Army Corps awards contract to complete construction of Long Beach Island dune project

Published Dec. 9, 2014

The U.S. Army Corps of Engineers’ Philadelphia District awarded a contract Dec. 5 to the Great Lakes Dredge and Dock Company for $128 million to complete the initial construction of the Long Beach Island Coastal Storm Damage Reduction project in New Jersey. The project is a joint effort of the Army Corps’ Philadelphia District and the New Jersey Department of Environmental Protection.

The work will involve dredging approximately eight million cubic yards of sand from an approved borrow area approximately three miles offshore of Long Beach Island. The sand will be pumped through a series of pipes onto the beaches within the municipalities of Long Beach Township, Ship Bottom, Beach Haven and a small section of Surf City over a length of 12.7 miles. The sand is then built into a dune and berm system designed to reduce potential damages to infrastructure, businesses, and homes that can occur from coastal storm events.  In addition, the contract includes the construction of dune crossovers, placement of sand fencing, and dune grass plantings.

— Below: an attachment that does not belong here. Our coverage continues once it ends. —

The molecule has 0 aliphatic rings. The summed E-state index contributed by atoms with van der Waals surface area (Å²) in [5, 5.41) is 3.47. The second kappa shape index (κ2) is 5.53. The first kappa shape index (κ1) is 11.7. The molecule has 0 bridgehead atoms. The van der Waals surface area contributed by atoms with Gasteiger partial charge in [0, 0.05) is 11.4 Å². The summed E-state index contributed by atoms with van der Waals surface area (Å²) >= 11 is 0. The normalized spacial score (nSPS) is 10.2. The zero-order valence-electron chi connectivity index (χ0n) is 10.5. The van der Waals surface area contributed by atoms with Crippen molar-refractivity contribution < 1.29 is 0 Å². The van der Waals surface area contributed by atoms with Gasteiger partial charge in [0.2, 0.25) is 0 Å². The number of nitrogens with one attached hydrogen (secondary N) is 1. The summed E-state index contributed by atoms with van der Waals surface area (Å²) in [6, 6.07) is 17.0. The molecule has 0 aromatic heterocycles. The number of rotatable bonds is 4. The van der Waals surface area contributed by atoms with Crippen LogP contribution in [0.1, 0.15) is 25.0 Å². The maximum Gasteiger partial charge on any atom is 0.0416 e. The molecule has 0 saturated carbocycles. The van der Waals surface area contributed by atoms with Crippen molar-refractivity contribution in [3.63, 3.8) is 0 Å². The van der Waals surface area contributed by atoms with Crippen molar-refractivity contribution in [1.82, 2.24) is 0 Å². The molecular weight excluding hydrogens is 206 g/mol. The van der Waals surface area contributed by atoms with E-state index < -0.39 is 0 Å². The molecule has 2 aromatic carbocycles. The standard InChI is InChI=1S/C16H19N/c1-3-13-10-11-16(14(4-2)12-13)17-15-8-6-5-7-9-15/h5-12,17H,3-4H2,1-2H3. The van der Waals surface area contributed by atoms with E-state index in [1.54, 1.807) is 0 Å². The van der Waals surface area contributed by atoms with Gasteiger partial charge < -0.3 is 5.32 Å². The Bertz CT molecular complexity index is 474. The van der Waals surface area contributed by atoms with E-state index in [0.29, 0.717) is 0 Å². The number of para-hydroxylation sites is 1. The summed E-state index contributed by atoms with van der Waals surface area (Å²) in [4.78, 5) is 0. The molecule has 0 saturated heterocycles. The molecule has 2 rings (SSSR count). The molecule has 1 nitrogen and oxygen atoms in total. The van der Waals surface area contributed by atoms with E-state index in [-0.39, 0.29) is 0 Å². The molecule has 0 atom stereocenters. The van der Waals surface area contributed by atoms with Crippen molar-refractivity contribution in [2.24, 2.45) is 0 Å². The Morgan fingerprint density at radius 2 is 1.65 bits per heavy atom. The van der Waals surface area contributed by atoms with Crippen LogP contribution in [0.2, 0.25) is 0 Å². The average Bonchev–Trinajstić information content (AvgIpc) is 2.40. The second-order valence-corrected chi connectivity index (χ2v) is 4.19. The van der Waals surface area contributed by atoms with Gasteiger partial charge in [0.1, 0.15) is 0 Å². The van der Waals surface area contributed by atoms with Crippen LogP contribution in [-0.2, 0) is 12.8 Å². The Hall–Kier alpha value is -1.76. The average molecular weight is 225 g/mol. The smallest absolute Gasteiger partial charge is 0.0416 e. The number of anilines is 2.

The Long Beach Island Coastal Storm Damage Reduction project was only partially completed when Hurricane Sandy hit the New Jersey shore. The Army Corps completed the initial construction of the project at Surf City (3rd-22nd street) in 2006; Harvey Cedars in 2010; and Brant Beach (31st and 57th Streets) in Long Beach Township in 2012. The Army Corps repaired previously constructed beaches in Surf City and Harvey Cedars in 2011, and fully restored the previously constructed beaches within the three communities after Hurricane Sandy in 2013. The restoration and repair work was funded 100 percent through the Army Corps’ Flood Control and Coastal Emergencies program. The current contract will complete the initial construction of the dune and berm system on Long Beach Island. The tentative construction schedule calls for work to begin in mid-August. 

Construction is funded entirely by the federal government through the 2013 Disaster Relief Appropriations Act (PL113-2), commonly known as the Hurricane Sandy Relief Bill. Following the completion of initial construction, the project is eligible for continued periodic nourishment.

Steve Rochette

Release no. 14-028